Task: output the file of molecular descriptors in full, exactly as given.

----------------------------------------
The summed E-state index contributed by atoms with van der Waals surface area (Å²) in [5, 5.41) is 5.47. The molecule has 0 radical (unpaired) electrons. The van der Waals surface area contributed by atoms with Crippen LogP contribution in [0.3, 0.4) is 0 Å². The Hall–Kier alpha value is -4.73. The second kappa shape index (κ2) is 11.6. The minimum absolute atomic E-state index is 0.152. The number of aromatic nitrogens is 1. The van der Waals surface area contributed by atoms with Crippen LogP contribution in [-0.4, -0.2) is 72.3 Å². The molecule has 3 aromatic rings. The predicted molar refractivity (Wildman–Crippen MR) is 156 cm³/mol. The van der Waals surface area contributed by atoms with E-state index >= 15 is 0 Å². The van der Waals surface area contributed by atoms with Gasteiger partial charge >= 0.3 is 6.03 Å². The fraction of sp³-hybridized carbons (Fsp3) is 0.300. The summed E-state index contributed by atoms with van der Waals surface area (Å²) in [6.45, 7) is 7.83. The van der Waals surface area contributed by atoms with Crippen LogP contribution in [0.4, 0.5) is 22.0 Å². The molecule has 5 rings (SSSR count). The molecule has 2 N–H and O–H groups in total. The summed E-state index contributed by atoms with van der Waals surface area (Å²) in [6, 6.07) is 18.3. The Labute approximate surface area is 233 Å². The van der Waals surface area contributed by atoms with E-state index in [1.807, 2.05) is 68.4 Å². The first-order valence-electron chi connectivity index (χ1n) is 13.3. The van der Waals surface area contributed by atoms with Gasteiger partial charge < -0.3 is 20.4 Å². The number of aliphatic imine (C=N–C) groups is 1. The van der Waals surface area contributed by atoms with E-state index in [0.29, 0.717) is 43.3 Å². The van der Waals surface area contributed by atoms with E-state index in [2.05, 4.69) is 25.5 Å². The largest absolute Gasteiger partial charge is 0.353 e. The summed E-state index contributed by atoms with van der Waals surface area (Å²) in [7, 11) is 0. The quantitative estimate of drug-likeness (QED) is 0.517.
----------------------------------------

The summed E-state index contributed by atoms with van der Waals surface area (Å²) in [5, 5.41) is 5.47. The molecule has 0 radical (unpaired) electrons. The van der Waals surface area contributed by atoms with Crippen LogP contribution in [0.3, 0.4) is 0 Å². The Hall–Kier alpha value is -4.73. The second kappa shape index (κ2) is 11.6. The minimum absolute atomic E-state index is 0.152. The number of aromatic nitrogens is 1. The van der Waals surface area contributed by atoms with Crippen LogP contribution in [-0.4, -0.2) is 72.3 Å². The molecule has 3 aromatic rings. The predicted molar refractivity (Wildman–Crippen MR) is 156 cm³/mol. The van der Waals surface area contributed by atoms with E-state index >= 15 is 0 Å². The van der Waals surface area contributed by atoms with Gasteiger partial charge >= 0.3 is 6.03 Å². The fraction of sp³-hybridized carbons (Fsp3) is 0.300. The summed E-state index contributed by atoms with van der Waals surface area (Å²) in [6.45, 7) is 7.83. The van der Waals surface area contributed by atoms with Crippen LogP contribution in [0.4, 0.5) is 22.0 Å². The molecule has 5 rings (SSSR count). The molecule has 2 N–H and O–H groups in total. The summed E-state index contributed by atoms with van der Waals surface area (Å²) in [6, 6.07) is 18.3. The Labute approximate surface area is 233 Å². The van der Waals surface area contributed by atoms with E-state index in [1.807, 2.05) is 68.4 Å². The first-order valence-electron chi connectivity index (χ1n) is 13.3. The van der Waals surface area contributed by atoms with Gasteiger partial charge < -0.3 is 20.4 Å². The number of aliphatic imine (C=N–C) groups is 1. The van der Waals surface area contributed by atoms with E-state index in [0.29, 0.717) is 43.3 Å². The van der Waals surface area contributed by atoms with E-state index in [2.05, 4.69) is 25.5 Å². The largest absolute Gasteiger partial charge is 0.353 e. The summed E-state index contributed by atoms with van der Waals surface area (Å²) in [7, 11) is 0. The quantitative estimate of drug-likeness (QED) is 0.517.